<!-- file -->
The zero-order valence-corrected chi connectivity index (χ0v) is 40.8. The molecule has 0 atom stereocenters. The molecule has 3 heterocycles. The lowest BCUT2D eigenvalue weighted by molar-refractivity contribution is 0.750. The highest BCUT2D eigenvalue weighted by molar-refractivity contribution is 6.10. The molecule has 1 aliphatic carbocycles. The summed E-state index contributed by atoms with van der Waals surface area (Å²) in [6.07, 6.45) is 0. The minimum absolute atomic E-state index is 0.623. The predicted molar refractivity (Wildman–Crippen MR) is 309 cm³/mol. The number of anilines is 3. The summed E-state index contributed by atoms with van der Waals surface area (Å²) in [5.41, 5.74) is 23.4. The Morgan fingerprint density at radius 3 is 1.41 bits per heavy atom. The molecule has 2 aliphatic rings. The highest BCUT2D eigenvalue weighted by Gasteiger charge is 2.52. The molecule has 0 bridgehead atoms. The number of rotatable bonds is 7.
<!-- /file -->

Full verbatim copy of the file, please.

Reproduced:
The zero-order valence-corrected chi connectivity index (χ0v) is 40.8. The molecule has 0 atom stereocenters. The molecule has 3 heterocycles. The lowest BCUT2D eigenvalue weighted by molar-refractivity contribution is 0.750. The highest BCUT2D eigenvalue weighted by molar-refractivity contribution is 6.10. The molecule has 1 aliphatic carbocycles. The summed E-state index contributed by atoms with van der Waals surface area (Å²) in [6.07, 6.45) is 0. The minimum absolute atomic E-state index is 0.623. The predicted molar refractivity (Wildman–Crippen MR) is 309 cm³/mol. The number of anilines is 3. The summed E-state index contributed by atoms with van der Waals surface area (Å²) in [5.41, 5.74) is 23.4. The Morgan fingerprint density at radius 3 is 1.41 bits per heavy atom. The molecule has 2 aliphatic rings. The highest BCUT2D eigenvalue weighted by Gasteiger charge is 2.52. The molecule has 0 bridgehead atoms. The number of rotatable bonds is 7.